All Posts

An Engineer's Week One Report

Reef Loretto

Reef Loretto joined the Privy engineering team in August. We ask for a new engineer’s observations as part of their onboarding process, and Reef submitted his in essay format, so we decided to post it here. It has been lightly edited for the audience.

This week I started a new job at Privy. Already, there are lots of things I’ve noticed which make me incredibly excited to work, learn, and grow with the team. First among these is the clear and visible value placed upon a smooth and enjoyable onboarding process. On day one, I came to my desk and was able to go from “zero” to “functional dev environment” before lunch. The team maintains carefully-written onboarding documentation, which includes a very useful bash script to get a docker environment up and running. The script ran with no issues, and then all it took was a simple docker-compose up to get the entire application running locally. I learned immediately that the docker configuration greatly reduces the pains of trying to create a local environment resembling those of staging and deployment (which was a significant cause of stress in previous projects/teams).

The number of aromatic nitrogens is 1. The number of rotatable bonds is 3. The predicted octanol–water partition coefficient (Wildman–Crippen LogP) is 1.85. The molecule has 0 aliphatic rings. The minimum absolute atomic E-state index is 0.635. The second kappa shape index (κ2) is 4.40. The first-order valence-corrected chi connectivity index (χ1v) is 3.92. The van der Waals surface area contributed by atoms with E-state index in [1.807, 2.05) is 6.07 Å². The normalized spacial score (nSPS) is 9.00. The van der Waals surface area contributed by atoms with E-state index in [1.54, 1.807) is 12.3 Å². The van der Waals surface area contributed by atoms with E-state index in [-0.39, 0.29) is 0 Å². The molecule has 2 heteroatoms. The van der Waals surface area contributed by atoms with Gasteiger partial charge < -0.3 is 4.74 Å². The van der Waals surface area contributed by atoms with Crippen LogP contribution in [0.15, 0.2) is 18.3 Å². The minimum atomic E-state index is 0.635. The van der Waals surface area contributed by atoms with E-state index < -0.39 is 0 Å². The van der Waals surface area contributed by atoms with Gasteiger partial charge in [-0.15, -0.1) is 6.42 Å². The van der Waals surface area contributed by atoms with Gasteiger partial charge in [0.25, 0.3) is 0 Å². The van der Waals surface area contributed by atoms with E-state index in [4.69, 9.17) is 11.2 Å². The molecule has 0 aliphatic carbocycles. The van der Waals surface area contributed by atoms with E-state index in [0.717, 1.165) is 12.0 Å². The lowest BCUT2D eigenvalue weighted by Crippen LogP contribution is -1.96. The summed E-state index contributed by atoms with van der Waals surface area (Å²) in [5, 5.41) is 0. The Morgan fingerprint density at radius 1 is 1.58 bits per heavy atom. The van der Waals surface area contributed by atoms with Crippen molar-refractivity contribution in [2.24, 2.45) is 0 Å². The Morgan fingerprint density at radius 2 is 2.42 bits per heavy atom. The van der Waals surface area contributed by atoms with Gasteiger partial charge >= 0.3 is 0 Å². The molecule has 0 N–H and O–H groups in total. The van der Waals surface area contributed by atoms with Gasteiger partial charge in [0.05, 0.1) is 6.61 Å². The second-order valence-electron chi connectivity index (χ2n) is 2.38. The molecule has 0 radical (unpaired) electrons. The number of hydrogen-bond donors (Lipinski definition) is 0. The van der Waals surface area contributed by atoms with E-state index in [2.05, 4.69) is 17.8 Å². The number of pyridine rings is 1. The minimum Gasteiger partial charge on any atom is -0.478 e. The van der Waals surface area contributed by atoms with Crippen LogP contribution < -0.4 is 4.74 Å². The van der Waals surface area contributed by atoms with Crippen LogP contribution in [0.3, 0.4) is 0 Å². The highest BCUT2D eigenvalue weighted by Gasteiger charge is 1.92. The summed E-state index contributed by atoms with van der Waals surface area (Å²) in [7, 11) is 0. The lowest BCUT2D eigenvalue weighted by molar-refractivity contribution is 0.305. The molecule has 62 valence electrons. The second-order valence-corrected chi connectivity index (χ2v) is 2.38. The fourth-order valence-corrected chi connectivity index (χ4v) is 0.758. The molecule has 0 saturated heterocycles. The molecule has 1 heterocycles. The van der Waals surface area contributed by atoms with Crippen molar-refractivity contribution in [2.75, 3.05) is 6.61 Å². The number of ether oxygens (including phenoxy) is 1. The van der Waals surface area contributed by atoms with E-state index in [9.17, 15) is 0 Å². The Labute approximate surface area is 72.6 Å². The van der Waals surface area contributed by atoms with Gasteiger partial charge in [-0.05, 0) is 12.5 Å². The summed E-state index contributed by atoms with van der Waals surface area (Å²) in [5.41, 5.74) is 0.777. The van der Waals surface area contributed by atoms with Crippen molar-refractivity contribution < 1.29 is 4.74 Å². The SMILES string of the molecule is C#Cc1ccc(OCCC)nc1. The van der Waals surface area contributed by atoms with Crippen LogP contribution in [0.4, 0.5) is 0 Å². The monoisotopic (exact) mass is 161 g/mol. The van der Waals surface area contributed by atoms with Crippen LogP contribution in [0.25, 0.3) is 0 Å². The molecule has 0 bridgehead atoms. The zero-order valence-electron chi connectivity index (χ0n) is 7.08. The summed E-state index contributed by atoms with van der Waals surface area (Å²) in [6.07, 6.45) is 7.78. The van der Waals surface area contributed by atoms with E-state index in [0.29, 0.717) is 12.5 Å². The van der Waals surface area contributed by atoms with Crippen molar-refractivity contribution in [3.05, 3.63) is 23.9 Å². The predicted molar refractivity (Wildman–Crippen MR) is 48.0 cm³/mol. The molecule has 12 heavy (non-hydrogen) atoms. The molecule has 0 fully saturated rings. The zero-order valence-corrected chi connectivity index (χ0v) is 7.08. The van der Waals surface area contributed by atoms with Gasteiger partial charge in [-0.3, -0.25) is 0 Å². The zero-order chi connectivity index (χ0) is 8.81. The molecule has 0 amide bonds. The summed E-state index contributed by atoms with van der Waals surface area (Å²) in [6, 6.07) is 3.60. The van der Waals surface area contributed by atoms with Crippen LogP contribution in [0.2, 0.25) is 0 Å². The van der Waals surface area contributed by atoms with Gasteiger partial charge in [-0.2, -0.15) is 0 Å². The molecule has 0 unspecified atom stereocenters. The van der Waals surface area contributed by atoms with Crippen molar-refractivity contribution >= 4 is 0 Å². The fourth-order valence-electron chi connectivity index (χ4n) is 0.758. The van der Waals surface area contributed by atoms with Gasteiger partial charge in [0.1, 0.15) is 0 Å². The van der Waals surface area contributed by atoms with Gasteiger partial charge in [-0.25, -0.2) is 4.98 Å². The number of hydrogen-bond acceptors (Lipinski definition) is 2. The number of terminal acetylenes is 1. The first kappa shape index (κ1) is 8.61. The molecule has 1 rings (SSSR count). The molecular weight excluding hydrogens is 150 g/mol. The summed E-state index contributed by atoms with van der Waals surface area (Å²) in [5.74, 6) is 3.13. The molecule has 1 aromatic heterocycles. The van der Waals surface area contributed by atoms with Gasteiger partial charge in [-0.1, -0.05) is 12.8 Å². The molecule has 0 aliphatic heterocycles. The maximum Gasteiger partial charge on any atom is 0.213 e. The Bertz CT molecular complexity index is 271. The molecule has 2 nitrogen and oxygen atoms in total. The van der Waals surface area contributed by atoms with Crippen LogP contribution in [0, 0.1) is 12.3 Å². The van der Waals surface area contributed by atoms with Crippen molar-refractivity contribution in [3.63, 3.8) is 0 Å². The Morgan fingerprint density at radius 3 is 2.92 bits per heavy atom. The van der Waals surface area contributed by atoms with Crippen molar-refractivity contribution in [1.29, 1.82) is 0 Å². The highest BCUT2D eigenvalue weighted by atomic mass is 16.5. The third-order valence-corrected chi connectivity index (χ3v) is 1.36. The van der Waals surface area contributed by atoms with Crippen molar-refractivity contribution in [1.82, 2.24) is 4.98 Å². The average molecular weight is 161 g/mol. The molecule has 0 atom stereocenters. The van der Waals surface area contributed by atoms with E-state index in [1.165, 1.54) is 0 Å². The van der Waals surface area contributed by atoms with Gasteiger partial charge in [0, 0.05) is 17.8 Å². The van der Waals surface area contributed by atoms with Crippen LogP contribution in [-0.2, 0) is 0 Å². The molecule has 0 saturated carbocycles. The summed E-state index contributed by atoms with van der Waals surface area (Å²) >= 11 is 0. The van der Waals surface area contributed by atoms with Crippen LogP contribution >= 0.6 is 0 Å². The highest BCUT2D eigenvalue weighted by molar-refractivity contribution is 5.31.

Continue Reading »

Fixer Currency Gem

Emily Wilson

Emily Wilson is an engineering intern with Privy for the summer of 2018. She is part of the Georgia Institute of Technology's class of 2021.

Earlier this month we published a new Ruby Gem that handles fetching updated currency conversion rates. We previously used the GoogleCurrency gem to fetch the exchange rates, but the Google endpoint that the gem relies on is no longer supported. This caused errors when we attempted to exchange currencies. After looking at replacements for the gem, we decided it would be best to fork the GoogleCurrency gem and modify it to meet our needs.

Continue Reading »

Updates to our list of excluded security issues

Peter Cai

We've been excited to receive a number of vulnerability reports from security researchers all over the world since launching our security disclosure page earlier this year, and we've learned a lot about this process since we've published it. Privy is a more secure platform today because of the many reports we received.

Continue Reading »

Our Commitment to Candidates

Peter Cai

Interviewing for a startup job can be grueling, confusing, and demoralizing even when the process is going smoothly.